• Nandan Nilekani, Chair and Founder of Infosys and Founding Chair of UIDAI, called for more actions on DPI for green transitions, highlighting five areas of action by COP30. Namibia is an early adopter of DPI for green transitions, implementing one of the five areas, i.e., the DPG-based carbon registry to strengthen access to carbon markets.  
  • United Cities & Local Governments constituency, representing 240,000 towns, cities, regions, and metropolises, committed to working together with all stakeholders to accelerate DPI approaches and ensure that data and AI in DPI is safe for people.  
  • The Office of the UN Secretary-General’s Envoy on Technology and UNDP launched the “Universal Safeguards for Digital Public Infrastructure” initiative, including the 2030 Safeguards Action Hub.  The initiative brings with it a commitment to protecting everyone, everywhere, as well as the planet, while accelerating the achievement of the SDGs. It unifies and builds upon the work done in this critical area by the ecosystem of experts and institutions globally, leading into the Summit of the Future in 2024 and beyond.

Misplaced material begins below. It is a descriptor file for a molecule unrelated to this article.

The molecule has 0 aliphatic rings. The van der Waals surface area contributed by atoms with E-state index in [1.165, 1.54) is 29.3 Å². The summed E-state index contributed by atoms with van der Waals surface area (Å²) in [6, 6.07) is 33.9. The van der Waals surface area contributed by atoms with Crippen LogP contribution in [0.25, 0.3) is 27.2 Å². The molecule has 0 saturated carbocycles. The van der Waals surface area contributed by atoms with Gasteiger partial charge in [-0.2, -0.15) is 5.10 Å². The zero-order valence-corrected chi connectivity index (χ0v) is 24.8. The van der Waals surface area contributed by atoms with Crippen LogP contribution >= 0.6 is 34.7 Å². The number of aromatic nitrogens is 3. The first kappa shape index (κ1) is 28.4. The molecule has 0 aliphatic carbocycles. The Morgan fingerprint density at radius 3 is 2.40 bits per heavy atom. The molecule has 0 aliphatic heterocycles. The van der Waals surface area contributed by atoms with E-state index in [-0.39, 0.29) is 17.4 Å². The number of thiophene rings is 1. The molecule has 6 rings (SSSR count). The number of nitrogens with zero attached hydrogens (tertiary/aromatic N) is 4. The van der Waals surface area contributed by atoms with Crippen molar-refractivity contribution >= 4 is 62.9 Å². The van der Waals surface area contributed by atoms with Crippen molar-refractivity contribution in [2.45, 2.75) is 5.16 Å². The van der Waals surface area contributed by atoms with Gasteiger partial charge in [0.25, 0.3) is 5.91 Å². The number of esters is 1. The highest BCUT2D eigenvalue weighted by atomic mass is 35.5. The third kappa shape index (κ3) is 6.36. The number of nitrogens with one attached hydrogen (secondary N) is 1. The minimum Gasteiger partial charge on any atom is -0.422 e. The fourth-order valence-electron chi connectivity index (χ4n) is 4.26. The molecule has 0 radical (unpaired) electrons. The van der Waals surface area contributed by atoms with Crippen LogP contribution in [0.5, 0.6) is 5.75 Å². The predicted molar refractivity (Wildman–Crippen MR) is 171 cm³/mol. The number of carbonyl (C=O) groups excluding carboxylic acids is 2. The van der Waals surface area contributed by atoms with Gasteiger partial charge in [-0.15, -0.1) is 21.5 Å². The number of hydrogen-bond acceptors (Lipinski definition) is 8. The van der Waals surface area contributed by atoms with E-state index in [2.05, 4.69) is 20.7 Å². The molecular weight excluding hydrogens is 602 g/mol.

• Launch of the Model Digital ID Framework: Developed with support from the Norwegian Agency for Development Cooperation, the Model Digital ID Governance Framework was built with 30 experts and more than 80 ID governance best practices made accessible for the first time through a Chatbot. The plan is to make it available across all countries.  

These initial commitments were made towards the five priority areas identified by the UN around safe and inclusive DPI for the 2030 Agenda. These include: universal safeguards, innovations for last-mile inclusion, DPI that is affordable and open; DPI that is sustainable and green; and financing DPI for sustainable development.